Looks at the importance of management in fire safety and the range of issues it covers. Covers organisation, procedures, structural provisions, maintenance, staff training, external contractors and tenants. Concludes that all provisions for fire safety ultimately depend on the quality of management.
Outlines a broad strategy for fire safety management, including thedevelopment of a proper safety manual, the appointment of a fire safetymanager, written emergency…
Outlines a broad strategy for fire safety management, including the development of a proper safety manual, the appointment of a fire safety manager, written emergency procedures, site plans, ongoing maintenance and evaluation of safety systems, and post‐fire procedures. Briefly discusses upgrading structures with sensitivity, which is of particular concern regarding historic buildings, and details specific materials and techniques which may be relevant. Discusses building‐control issues in Ireland and current fire‐control regulations both there and pertaining to the EC.
The purpose of this paper is to present an integrated approach to fire safety assessment, through combining the outcomes of a checklist tailored to the requirements of the…
The purpose of this paper is to present an integrated approach to fire safety assessment, through combining the outcomes of a checklist tailored to the requirements of the International Building Code (IBC), and an evacuation simulation tool (EVACNET4), applied to a student housing facility as case study.
The authors reviewed relevant literature and previous studies pertaining to fire safety assessment and management. An assessment checklist was developed according to the requirements of the IBC. EVACNET4 simulation tool was utilized to model the evacuation of the facility under review. The results derived from the aforementioned steps were correlated to identify potential corroborating or conflicting issues pertaining to the safe evacuation of building occupants in the occurrence of a fire incident.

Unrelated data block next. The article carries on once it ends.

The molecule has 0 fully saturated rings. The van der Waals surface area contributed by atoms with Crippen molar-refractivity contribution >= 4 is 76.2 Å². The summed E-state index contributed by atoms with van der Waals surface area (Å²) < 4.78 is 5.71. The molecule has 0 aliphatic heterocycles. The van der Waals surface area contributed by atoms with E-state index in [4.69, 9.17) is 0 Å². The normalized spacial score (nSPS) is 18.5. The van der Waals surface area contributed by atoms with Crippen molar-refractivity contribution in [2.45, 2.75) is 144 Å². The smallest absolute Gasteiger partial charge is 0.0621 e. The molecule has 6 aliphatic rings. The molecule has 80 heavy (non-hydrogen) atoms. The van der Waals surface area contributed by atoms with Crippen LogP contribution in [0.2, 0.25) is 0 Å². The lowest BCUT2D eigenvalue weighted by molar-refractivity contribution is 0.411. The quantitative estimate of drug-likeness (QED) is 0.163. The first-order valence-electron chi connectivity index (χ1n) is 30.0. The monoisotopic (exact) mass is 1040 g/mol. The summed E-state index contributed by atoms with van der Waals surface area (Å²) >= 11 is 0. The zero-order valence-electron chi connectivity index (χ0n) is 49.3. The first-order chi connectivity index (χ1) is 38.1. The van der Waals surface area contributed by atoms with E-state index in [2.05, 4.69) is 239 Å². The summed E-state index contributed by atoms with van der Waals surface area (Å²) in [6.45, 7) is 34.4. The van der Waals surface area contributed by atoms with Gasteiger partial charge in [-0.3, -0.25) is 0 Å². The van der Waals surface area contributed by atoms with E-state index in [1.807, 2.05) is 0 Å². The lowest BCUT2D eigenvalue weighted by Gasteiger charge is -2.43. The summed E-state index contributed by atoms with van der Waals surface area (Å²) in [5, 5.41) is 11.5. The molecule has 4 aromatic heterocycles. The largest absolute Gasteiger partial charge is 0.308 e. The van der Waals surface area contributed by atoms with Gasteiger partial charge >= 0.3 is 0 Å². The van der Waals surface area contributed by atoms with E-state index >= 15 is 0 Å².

Fire safety provisions were found to be adequate, and the building can be evacuated safely in about 190 seconds, should a fire occur. The architectural design aspects of the exit doors which might cause potential bottlenecks were identified.
A completely fire safe building does not exist, and thus more integrative approaches to fire safety assessment and management will reduce to the least extent possible fire risks. A holistic fire safety management of campus housing is of paramount interest to the campus community, and the building industry at large.
The virtual organization is upon us, or so we are led to believe. No longer will we have to worry about finding enough space for so many workstations, as people will be sitting in cyberspace waiting either to send or receive their next communication. It will not matter where in the universe someone is, provided that they can communicate. People will be working in physical isolation, but this does not matter as they can, yes you’ve guessed it, communicate! There is no doubting that communicating is good and absolutely necessary, but it is quality of communication which is needed, not just any old garbled message. Are standards of communication deteriorating? The media by which we are sending messages are improving, of that there is little doubt, but it is the content and usefulness of this content which must be brought to question.
Compiled by K.G.B. Bakewell covering the following journals published by MCB University Press: Facilities Volumes 8‐18; Journal of Property Investment & Finance Volumes 8‐18; Property Management Volumes 8‐18; Structural Survey Volumes 8‐18.
Compiled by K.G.B. Bakewell covering the following journals published by MCB University Press: Facilities Volumes 8‐17; Journal of Property Investment & Finance Volumes 8‐17; Property Management Volumes 8‐17; Structural Survey Volumes 8‐17.
Index by subjects, compiled by K.G.B. Bakewell covering the following journals: Facilities Volumes 8‐18; Journal of Property Investment & Finance Volumes 8‐18; Property Management Volumes 8‐18; Structural Survey Volumes 8‐18.